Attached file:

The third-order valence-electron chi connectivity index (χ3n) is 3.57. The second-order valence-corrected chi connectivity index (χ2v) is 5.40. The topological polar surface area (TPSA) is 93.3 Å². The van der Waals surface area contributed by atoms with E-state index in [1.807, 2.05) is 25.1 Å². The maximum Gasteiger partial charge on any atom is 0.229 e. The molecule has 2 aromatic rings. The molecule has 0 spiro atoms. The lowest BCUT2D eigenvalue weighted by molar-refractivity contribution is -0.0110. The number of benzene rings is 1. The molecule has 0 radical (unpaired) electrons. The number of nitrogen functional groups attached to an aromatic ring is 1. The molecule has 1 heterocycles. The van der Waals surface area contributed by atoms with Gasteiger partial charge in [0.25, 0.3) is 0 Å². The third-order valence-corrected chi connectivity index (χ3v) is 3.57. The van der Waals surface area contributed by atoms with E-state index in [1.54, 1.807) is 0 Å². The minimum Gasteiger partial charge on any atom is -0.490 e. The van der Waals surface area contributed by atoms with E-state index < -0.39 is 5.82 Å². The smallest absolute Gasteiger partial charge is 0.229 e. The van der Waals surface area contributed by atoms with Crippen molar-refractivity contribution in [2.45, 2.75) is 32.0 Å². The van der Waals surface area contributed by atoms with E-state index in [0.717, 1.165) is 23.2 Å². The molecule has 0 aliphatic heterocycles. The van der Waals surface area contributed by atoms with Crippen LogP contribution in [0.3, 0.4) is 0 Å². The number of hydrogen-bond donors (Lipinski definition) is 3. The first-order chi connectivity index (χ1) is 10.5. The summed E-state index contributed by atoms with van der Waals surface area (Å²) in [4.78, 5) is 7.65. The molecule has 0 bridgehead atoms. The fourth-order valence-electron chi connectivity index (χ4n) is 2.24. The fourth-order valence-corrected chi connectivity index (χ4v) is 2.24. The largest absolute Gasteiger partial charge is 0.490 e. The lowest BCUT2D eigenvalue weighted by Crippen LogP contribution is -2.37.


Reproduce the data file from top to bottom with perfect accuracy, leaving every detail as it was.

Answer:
The third-order valence-electron chi connectivity index (χ3n) is 3.57. The second-order valence-corrected chi connectivity index (χ2v) is 5.40. The topological polar surface area (TPSA) is 93.3 Å². The van der Waals surface area contributed by atoms with E-state index in [1.807, 2.05) is 25.1 Å². The maximum Gasteiger partial charge on any atom is 0.229 e. The molecule has 2 aromatic rings. The molecule has 0 spiro atoms. The lowest BCUT2D eigenvalue weighted by molar-refractivity contribution is -0.0110. The number of benzene rings is 1. The molecule has 0 radical (unpaired) electrons. The number of nitrogen functional groups attached to an aromatic ring is 1. The molecule has 1 heterocycles. The van der Waals surface area contributed by atoms with Gasteiger partial charge in [0.25, 0.3) is 0 Å². The third-order valence-corrected chi connectivity index (χ3v) is 3.57. The van der Waals surface area contributed by atoms with E-state index in [1.54, 1.807) is 0 Å². The minimum Gasteiger partial charge on any atom is -0.490 e. The van der Waals surface area contributed by atoms with E-state index < -0.39 is 5.82 Å². The smallest absolute Gasteiger partial charge is 0.229 e. The van der Waals surface area contributed by atoms with Crippen molar-refractivity contribution in [2.45, 2.75) is 32.0 Å². The van der Waals surface area contributed by atoms with E-state index in [0.717, 1.165) is 23.2 Å². The molecule has 0 aliphatic heterocycles. The van der Waals surface area contributed by atoms with Crippen LogP contribution in [0.3, 0.4) is 0 Å². The number of hydrogen-bond donors (Lipinski definition) is 3. The first-order chi connectivity index (χ1) is 10.5. The summed E-state index contributed by atoms with van der Waals surface area (Å²) in [4.78, 5) is 7.65. The molecule has 0 bridgehead atoms. The fourth-order valence-electron chi connectivity index (χ4n) is 2.24. The fourth-order valence-corrected chi connectivity index (χ4v) is 2.24. The largest absolute Gasteiger partial charge is 0.490 e. The lowest BCUT2D eigenvalue weighted by Crippen LogP contribution is -2.37.